CHIPMAKER Intel has introduced a low-power Pentium 350 processor aimed at low-end servers.
Intel had previously talked about its intention to move into the low-end server market by producing 'server versions' of the Atom processor, supporting technologies such as ECC memory. Now Intel has taken the baffling step of going into this market with a Pentium branded processor, the dual-core 1.2GHz Pentium 350.
Although Intel's Pentium brand is extremely well known, the firm has relegated it to cut down processors effectively taking the place of the Celeron. Nevertheless, the Pentium 350 supports Hyperthreading and most importantly has a thermal design power (TDP) of just 15W.
What makes Intel's Pentium 350 a server oriented chip is the lack of an on-chip GPU and support for ECC memory with the memory controller supporting two channels. There's no support for Intel's Vpro virtualisation technology, presumably meaning that the Pentium 350 was designed for very specific traditional workloads.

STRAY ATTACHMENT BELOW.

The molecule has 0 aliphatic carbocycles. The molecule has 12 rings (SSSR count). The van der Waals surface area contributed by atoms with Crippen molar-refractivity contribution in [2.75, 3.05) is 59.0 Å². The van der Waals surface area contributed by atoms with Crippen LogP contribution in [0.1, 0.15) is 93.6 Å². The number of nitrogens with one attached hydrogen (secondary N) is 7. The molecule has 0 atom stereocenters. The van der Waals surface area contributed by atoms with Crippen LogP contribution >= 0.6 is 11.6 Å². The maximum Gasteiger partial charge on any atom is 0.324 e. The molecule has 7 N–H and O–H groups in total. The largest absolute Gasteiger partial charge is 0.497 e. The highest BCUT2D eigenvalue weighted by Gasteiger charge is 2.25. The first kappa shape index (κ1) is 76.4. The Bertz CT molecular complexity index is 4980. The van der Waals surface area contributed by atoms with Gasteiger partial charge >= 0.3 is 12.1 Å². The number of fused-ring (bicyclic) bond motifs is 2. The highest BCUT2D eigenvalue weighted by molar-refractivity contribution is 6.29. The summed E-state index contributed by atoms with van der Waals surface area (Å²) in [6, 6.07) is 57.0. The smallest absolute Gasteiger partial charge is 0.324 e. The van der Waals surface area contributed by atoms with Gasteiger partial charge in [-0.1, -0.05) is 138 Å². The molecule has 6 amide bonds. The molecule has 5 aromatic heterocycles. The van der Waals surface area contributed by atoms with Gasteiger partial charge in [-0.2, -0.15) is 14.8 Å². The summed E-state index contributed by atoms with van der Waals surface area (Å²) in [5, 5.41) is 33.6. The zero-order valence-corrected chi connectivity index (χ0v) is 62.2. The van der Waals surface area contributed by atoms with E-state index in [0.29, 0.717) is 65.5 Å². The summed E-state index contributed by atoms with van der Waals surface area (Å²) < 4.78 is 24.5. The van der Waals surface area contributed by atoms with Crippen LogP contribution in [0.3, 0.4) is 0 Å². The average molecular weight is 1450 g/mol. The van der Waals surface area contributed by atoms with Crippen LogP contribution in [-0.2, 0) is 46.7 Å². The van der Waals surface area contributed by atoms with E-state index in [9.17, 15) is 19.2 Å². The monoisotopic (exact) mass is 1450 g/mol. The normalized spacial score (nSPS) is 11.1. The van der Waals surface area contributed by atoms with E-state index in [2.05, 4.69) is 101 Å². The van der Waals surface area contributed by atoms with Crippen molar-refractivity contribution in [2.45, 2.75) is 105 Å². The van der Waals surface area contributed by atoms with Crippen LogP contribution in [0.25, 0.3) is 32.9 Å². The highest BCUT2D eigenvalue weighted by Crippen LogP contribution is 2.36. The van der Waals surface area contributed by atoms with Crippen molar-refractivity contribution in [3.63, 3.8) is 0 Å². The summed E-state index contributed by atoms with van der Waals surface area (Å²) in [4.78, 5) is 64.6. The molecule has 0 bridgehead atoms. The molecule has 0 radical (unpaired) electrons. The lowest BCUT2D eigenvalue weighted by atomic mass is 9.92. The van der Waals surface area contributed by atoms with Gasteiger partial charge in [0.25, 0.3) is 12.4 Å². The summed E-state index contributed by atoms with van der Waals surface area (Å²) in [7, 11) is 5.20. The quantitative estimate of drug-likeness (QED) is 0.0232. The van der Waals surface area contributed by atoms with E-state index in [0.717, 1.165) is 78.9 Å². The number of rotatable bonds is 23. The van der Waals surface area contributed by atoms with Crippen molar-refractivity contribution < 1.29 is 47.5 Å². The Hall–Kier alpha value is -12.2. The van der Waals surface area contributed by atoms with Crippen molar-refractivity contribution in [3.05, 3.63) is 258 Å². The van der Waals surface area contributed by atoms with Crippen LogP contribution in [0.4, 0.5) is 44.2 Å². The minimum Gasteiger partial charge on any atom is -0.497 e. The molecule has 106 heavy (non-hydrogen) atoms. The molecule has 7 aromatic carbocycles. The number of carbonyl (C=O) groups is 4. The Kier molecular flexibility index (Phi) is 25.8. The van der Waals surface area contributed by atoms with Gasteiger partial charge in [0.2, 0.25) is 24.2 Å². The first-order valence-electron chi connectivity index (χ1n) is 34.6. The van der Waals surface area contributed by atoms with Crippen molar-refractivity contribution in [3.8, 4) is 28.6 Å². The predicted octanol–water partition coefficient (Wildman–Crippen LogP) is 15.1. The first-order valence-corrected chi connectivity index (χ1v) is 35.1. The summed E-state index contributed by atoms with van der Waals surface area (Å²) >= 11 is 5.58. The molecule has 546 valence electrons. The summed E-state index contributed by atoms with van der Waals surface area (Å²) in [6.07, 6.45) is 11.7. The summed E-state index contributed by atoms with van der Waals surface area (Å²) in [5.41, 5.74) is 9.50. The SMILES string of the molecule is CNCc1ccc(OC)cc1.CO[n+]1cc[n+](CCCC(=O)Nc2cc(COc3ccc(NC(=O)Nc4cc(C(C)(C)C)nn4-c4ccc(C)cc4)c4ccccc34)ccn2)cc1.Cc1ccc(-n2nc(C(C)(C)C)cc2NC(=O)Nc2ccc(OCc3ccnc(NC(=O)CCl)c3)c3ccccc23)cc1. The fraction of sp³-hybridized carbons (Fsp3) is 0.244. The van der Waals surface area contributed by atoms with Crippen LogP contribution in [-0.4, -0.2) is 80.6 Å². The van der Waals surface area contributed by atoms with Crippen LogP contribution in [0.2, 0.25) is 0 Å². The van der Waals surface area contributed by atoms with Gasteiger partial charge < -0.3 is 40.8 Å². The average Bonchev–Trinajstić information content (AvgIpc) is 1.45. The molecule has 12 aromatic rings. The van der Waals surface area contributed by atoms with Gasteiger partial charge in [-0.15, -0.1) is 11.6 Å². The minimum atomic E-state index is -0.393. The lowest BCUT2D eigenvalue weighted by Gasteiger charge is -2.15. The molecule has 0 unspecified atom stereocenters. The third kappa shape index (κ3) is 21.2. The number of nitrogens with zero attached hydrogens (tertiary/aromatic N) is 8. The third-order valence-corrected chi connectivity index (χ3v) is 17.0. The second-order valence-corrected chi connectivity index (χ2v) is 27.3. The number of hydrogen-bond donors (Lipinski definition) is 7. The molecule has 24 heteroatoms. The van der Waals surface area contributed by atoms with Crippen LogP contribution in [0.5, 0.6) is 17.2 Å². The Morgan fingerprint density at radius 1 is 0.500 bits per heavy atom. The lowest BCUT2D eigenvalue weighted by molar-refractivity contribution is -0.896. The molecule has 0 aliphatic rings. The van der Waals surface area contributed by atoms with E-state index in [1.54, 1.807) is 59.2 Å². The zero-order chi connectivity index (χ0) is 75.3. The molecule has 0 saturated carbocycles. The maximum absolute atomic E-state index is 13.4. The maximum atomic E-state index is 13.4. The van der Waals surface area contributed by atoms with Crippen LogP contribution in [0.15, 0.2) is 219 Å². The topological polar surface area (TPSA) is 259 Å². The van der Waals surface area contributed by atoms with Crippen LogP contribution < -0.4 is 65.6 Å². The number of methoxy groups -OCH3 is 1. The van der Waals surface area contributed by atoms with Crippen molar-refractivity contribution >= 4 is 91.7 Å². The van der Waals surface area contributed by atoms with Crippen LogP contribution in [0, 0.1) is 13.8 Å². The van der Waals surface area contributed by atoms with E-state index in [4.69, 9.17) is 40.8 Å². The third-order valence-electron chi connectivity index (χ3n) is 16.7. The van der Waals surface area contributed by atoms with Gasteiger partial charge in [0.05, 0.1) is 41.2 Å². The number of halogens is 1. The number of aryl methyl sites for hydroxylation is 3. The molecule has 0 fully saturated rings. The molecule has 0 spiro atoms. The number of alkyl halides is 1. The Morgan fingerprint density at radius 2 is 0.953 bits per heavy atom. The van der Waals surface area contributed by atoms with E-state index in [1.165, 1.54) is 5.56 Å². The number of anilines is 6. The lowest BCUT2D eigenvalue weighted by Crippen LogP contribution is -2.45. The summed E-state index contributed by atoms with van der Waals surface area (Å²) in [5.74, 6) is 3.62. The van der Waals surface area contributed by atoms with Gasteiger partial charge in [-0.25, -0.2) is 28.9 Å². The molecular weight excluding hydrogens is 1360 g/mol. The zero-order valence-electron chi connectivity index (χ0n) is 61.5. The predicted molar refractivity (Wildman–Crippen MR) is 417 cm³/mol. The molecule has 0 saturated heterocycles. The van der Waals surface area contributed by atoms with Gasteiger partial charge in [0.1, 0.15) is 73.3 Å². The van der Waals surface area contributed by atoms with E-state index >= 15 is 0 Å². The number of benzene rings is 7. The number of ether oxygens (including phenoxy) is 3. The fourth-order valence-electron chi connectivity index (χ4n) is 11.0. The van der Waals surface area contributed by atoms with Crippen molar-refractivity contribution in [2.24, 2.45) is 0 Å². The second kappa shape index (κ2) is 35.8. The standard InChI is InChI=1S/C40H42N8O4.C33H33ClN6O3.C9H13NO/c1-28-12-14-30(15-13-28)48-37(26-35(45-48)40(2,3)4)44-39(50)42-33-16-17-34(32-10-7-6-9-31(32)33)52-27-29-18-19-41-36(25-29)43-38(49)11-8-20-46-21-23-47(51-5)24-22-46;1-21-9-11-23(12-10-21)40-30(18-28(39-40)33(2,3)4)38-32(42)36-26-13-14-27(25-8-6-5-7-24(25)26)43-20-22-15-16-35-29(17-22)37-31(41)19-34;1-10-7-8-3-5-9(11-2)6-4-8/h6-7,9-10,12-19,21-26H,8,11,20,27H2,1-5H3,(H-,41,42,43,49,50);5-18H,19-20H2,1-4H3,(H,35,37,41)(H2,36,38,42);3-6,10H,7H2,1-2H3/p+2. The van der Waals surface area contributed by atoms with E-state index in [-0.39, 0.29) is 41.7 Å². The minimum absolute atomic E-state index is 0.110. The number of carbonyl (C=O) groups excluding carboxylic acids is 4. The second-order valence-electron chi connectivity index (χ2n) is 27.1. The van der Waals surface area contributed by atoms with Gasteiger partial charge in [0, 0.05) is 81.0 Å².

Intel's Xeon range of processors dominates the commodity server market but the company needs to produce low power chips to compete with ARM-based servers in the future. It had been expected that Chipzilla would serve this market with an Atom processor but for now the 15W Pentium chip will have to fit the bill until 22nm Atom chips start rolling off Intel's production lines next year. µ
Plus the cost of ambition as moonshots eat into the coffers
Spoiler alert: it's probably VeriSign
Did we say cuts off? We meant traps them inside their own home